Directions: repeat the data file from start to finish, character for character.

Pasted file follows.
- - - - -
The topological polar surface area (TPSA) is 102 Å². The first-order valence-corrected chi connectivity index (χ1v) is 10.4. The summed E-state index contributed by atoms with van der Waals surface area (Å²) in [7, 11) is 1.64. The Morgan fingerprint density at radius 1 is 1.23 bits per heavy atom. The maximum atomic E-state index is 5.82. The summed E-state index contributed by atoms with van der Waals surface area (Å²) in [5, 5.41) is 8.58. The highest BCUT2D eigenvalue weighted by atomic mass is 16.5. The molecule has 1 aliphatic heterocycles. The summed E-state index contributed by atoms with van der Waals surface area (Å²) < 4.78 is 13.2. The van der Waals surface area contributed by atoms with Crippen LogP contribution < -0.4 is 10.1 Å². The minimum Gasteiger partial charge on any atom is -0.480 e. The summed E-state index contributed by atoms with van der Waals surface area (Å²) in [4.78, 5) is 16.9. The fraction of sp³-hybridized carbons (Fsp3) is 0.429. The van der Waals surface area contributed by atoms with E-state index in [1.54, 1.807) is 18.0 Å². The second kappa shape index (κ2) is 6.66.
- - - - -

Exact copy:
The topological polar surface area (TPSA) is 102 Å². The first-order valence-corrected chi connectivity index (χ1v) is 10.4. The summed E-state index contributed by atoms with van der Waals surface area (Å²) in [7, 11) is 1.64. The Morgan fingerprint density at radius 1 is 1.23 bits per heavy atom. The maximum atomic E-state index is 5.82. The summed E-state index contributed by atoms with van der Waals surface area (Å²) in [5, 5.41) is 8.58. The highest BCUT2D eigenvalue weighted by atomic mass is 16.5. The molecule has 1 aliphatic heterocycles. The summed E-state index contributed by atoms with van der Waals surface area (Å²) < 4.78 is 13.2. The van der Waals surface area contributed by atoms with Crippen LogP contribution < -0.4 is 10.1 Å². The minimum Gasteiger partial charge on any atom is -0.480 e. The summed E-state index contributed by atoms with van der Waals surface area (Å²) in [4.78, 5) is 16.9. The fraction of sp³-hybridized carbons (Fsp3) is 0.429. The van der Waals surface area contributed by atoms with E-state index in [1.54, 1.807) is 18.0 Å². The second kappa shape index (κ2) is 6.66.